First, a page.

The cement industry is involved in the development of structures in this advanced and modern world because it is the basic ingredient of concrete use in constructing modern edifices and structures. In fact, life without cement in this 21st century is inconceivable. Cement, however, generates dust during its production (Meo, 2004). Cement is a fine, gray or white powder which is largely made up of Cement Kiln Dust (CKD), a by-product of the final cement product, usually stored as wastes in open-pits and landfills (Hansen, 1998) Although, the basic constituents of cement dust are calcium (CaCO3), silicon (SiO2), aluminum (Al2O3), ferric and manganese oxides (Akpan et al., 2011) its production produces known toxic, carcinogenic and mutagenic substances, such as particulate matters, sulfur dioxide, nitrogen dioxide, volatile compounds, long lived dioxins and heavy metals (Davidovits, 1994). Exposure to cement dust for a short period may not cause serious problem, however prolonged exposure can cause serious irreversible damage to plant and animal (Heather, 2003).Cement dust of sufficient quantities have been reported to dissolve leaf tissues and cause injury to both plants and animals (TRF, 2008). Other reported effects of cement dust on plants and animals include reduced plant and animal growths, reduced chlorophyll of plants, clogged stomata of plants leaves, cell metabolism disruption in plants and animals, respiratory diseases in animals, hematological disease, cancers, eye defects and genetic problems (Iqbal and Shafug, 2001; Meo, 2004; Mohammed and Sambo, 2008; Ogunbileje and Akinosun, 2011).

Several methods are being used to monitor mutagenesis of pollutants or chemical agents, but Allium cepa test has proofed to be more effective. Allium test has been extremely useful in biological monitoring and determination of toxicity of chemical agents and pollution. Application of Allium test as a model to detect mutagens dates back to the 1940s and has been used to this day to assess a great number of chemical agents due to its effectiveness. It is characterized as a low cost test, easy to handle and give accurate and reliable results (Sehgal et al., 2006).

Although, much work has been published on the health risks posed by cement dust on the survival of plants and animals, the cytotoxicity and mutagenicity of cement dust are still not clear. While many researchers confirm the cytotoxicity and mutagenicity of cement dust, cement manufacturers deny the claims. They argue that the individuals affected in several studies could have developed the diseases from previous environments they have lived in (Tajudeen et al., 2011). The cement manufacturers argued further that most of the studies were based on spirometry, radiology or questionnaire and the studied organism, man, is mobile. Therefore, one of the objectives of this study was to clear the controversy surrounding the cytotoxicity and mutagenicity of cement dust using A. cepa test model. In the face of the advantages that A. cepa test model offers, there is no doubt that the results of the study will clear the controversy surrounding the cytotoxicity and mutagenicity of cement dust.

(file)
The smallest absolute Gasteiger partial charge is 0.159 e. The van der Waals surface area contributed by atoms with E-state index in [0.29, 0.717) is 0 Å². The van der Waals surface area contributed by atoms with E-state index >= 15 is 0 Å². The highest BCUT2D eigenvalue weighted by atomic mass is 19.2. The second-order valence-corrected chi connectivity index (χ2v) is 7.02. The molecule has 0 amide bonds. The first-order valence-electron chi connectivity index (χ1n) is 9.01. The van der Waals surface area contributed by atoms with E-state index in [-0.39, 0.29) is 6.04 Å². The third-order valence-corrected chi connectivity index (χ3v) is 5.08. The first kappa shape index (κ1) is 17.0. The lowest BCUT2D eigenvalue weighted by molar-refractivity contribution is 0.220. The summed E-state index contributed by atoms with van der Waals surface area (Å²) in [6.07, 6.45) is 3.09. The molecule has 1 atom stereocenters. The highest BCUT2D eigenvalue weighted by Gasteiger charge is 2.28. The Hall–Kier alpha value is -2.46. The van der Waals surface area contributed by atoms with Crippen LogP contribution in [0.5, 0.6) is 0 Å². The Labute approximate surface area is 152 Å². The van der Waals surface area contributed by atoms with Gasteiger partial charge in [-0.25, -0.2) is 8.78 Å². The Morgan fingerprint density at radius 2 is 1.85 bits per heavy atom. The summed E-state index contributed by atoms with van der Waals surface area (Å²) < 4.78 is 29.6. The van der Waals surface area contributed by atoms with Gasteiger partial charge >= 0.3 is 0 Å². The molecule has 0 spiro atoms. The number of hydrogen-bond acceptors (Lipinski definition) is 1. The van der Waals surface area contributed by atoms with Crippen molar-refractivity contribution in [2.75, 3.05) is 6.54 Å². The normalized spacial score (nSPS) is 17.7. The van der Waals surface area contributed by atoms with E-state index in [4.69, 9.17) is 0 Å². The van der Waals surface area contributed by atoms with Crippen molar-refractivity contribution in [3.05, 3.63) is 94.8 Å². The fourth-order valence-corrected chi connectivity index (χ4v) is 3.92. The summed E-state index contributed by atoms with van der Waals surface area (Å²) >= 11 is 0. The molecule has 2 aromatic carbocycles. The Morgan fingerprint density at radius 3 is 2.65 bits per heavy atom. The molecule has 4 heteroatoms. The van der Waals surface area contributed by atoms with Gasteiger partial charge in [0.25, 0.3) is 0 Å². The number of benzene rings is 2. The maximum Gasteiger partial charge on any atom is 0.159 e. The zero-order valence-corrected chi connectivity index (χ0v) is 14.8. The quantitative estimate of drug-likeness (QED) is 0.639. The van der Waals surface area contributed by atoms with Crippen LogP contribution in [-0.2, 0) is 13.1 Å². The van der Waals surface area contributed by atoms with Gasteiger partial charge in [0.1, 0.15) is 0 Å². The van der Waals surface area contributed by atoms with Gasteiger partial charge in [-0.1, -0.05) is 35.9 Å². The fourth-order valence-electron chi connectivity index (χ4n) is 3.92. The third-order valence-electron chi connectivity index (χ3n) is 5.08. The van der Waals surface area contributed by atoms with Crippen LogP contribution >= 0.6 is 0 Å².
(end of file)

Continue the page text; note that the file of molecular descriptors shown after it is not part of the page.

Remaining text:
MATERIALS AND METHODS

Description of study site: The West African Portland Cement Company, Ewekoro is the oldest cement company in Nigeria. The company is along the ever-busy Lagos-Abeokuta motorway in South-West Nigeria, about 43 km from Lagos and 37 km from Abeokuta. There are human settlements around the company made up of mostly artisans, farmers, traders, children and factory workers.

Allium cepa Bulbs: Healthy purple variety of Allium cepa bulbs (25-32 g) were purchased from Sango-Ota market, Ogun state, Nigeria, in November, 2010. Eighty of the Allium cepa bulbs were grown in the dark for 48 h in beakers containing 100 mL of tap water at ambient temperature until the roots have grown to about 2-3 cm. The 40 viable bulbs were selected and used for the research.